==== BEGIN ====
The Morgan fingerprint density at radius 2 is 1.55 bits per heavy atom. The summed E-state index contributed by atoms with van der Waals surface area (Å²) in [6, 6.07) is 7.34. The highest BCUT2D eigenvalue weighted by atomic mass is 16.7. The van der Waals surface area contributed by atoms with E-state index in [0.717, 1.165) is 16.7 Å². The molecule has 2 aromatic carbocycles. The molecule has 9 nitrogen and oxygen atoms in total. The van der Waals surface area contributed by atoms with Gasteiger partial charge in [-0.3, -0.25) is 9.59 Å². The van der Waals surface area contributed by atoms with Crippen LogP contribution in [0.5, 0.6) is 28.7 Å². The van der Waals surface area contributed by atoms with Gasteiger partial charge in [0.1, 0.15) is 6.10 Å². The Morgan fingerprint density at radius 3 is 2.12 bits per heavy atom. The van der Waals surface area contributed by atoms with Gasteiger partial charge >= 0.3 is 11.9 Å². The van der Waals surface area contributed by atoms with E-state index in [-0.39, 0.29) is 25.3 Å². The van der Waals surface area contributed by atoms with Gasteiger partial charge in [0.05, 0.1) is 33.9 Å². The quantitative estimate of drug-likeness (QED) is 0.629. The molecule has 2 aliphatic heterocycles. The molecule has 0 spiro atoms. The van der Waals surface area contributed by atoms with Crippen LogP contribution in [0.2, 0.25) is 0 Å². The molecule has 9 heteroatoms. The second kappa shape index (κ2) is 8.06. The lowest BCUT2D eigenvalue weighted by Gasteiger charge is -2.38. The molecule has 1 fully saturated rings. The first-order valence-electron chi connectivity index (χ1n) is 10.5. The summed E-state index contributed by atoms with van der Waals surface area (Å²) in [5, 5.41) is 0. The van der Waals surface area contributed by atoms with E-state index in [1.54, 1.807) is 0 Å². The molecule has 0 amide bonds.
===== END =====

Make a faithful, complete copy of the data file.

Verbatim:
The Morgan fingerprint density at radius 2 is 1.55 bits per heavy atom. The summed E-state index contributed by atoms with van der Waals surface area (Å²) in [6, 6.07) is 7.34. The highest BCUT2D eigenvalue weighted by atomic mass is 16.7. The van der Waals surface area contributed by atoms with E-state index in [0.717, 1.165) is 16.7 Å². The molecule has 2 aromatic carbocycles. The molecule has 9 nitrogen and oxygen atoms in total. The van der Waals surface area contributed by atoms with Gasteiger partial charge in [-0.3, -0.25) is 9.59 Å². The van der Waals surface area contributed by atoms with Crippen LogP contribution in [0.5, 0.6) is 28.7 Å². The van der Waals surface area contributed by atoms with Gasteiger partial charge in [0.1, 0.15) is 6.10 Å². The Morgan fingerprint density at radius 3 is 2.12 bits per heavy atom. The van der Waals surface area contributed by atoms with Gasteiger partial charge >= 0.3 is 11.9 Å². The van der Waals surface area contributed by atoms with E-state index in [-0.39, 0.29) is 25.3 Å². The van der Waals surface area contributed by atoms with Gasteiger partial charge in [0.05, 0.1) is 33.9 Å². The quantitative estimate of drug-likeness (QED) is 0.629. The molecule has 2 aliphatic heterocycles. The molecule has 0 spiro atoms. The van der Waals surface area contributed by atoms with Crippen LogP contribution in [0.2, 0.25) is 0 Å². The molecule has 9 heteroatoms. The second kappa shape index (κ2) is 8.06. The lowest BCUT2D eigenvalue weighted by Gasteiger charge is -2.38. The molecule has 1 fully saturated rings. The first-order valence-electron chi connectivity index (χ1n) is 10.5. The summed E-state index contributed by atoms with van der Waals surface area (Å²) in [5, 5.41) is 0. The van der Waals surface area contributed by atoms with E-state index in [1.54, 1.807) is 0 Å². The molecule has 0 amide bonds.